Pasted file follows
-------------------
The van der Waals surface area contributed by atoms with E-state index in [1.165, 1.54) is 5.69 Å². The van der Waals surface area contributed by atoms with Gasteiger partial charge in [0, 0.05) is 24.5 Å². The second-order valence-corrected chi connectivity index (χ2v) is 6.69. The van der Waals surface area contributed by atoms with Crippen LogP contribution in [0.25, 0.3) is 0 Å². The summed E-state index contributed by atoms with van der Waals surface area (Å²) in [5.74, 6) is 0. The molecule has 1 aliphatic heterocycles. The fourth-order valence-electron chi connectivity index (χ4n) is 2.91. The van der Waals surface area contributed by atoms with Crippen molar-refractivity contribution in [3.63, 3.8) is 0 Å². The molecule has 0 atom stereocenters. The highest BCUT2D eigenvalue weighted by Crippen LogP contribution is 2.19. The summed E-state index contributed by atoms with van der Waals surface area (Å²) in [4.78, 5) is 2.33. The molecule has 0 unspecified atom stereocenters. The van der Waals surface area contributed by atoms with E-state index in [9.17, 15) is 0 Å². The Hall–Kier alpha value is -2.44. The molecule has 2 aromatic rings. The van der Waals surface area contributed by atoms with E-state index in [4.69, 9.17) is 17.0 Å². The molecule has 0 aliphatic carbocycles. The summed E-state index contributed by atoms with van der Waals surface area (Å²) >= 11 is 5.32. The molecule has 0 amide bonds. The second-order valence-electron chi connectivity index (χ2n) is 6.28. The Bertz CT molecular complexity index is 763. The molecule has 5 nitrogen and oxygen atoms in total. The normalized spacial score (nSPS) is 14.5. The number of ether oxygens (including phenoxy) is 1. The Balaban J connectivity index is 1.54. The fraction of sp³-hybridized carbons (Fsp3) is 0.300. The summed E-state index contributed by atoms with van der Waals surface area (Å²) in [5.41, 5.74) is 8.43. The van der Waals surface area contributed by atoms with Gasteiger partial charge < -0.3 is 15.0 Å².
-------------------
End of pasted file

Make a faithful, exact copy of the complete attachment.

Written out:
The van der Waals surface area contributed by atoms with E-state index in [1.165, 1.54) is 5.69 Å². The van der Waals surface area contributed by atoms with Gasteiger partial charge in [0, 0.05) is 24.5 Å². The second-order valence-corrected chi connectivity index (χ2v) is 6.69. The van der Waals surface area contributed by atoms with Crippen LogP contribution in [0.25, 0.3) is 0 Å². The summed E-state index contributed by atoms with van der Waals surface area (Å²) in [5.74, 6) is 0. The molecule has 1 aliphatic heterocycles. The fourth-order valence-electron chi connectivity index (χ4n) is 2.91. The van der Waals surface area contributed by atoms with Crippen molar-refractivity contribution in [3.63, 3.8) is 0 Å². The molecule has 0 atom stereocenters. The highest BCUT2D eigenvalue weighted by Crippen LogP contribution is 2.19. The summed E-state index contributed by atoms with van der Waals surface area (Å²) in [4.78, 5) is 2.33. The molecule has 0 unspecified atom stereocenters. The van der Waals surface area contributed by atoms with E-state index in [9.17, 15) is 0 Å². The Hall–Kier alpha value is -2.44. The molecule has 2 aromatic rings. The van der Waals surface area contributed by atoms with E-state index in [4.69, 9.17) is 17.0 Å². The molecule has 0 aliphatic carbocycles. The summed E-state index contributed by atoms with van der Waals surface area (Å²) >= 11 is 5.32. The molecule has 0 amide bonds. The second-order valence-electron chi connectivity index (χ2n) is 6.28. The Bertz CT molecular complexity index is 763. The molecule has 5 nitrogen and oxygen atoms in total. The normalized spacial score (nSPS) is 14.5. The number of ether oxygens (including phenoxy) is 1. The Balaban J connectivity index is 1.54. The fraction of sp³-hybridized carbons (Fsp3) is 0.300. The summed E-state index contributed by atoms with van der Waals surface area (Å²) in [5.41, 5.74) is 8.43. The van der Waals surface area contributed by atoms with Gasteiger partial charge < -0.3 is 15.0 Å².